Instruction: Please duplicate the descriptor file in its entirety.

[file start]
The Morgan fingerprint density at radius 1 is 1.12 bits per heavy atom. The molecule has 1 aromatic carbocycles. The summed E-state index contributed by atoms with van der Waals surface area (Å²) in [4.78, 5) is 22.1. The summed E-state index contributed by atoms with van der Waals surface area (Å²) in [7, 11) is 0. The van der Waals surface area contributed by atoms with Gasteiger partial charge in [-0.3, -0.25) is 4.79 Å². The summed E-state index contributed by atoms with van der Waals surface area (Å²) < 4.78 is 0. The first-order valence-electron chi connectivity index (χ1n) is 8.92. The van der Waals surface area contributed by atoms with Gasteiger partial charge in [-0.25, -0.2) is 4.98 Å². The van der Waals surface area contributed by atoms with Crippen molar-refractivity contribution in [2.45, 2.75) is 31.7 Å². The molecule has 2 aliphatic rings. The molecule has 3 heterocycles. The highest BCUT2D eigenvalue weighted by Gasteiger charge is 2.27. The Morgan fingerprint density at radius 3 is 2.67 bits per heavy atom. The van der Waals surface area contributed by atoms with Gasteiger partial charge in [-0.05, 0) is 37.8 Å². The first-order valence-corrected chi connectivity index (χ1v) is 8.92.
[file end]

The Morgan fingerprint density at radius 1 is 1.12 bits per heavy atom. The molecule has 1 aromatic carbocycles. The summed E-state index contributed by atoms with van der Waals surface area (Å²) in [4.78, 5) is 22.1. The summed E-state index contributed by atoms with van der Waals surface area (Å²) in [7, 11) is 0. The van der Waals surface area contributed by atoms with Gasteiger partial charge in [-0.3, -0.25) is 4.79 Å². The summed E-state index contributed by atoms with van der Waals surface area (Å²) < 4.78 is 0. The first-order valence-electron chi connectivity index (χ1n) is 8.92. The van der Waals surface area contributed by atoms with Gasteiger partial charge in [-0.25, -0.2) is 4.98 Å². The van der Waals surface area contributed by atoms with Crippen molar-refractivity contribution in [2.45, 2.75) is 31.7 Å². The molecule has 2 aliphatic rings. The molecule has 3 heterocycles. The highest BCUT2D eigenvalue weighted by Gasteiger charge is 2.27. The Morgan fingerprint density at radius 3 is 2.67 bits per heavy atom. The van der Waals surface area contributed by atoms with Gasteiger partial charge in [-0.05, 0) is 37.8 Å². The first-order valence-corrected chi connectivity index (χ1v) is 8.92.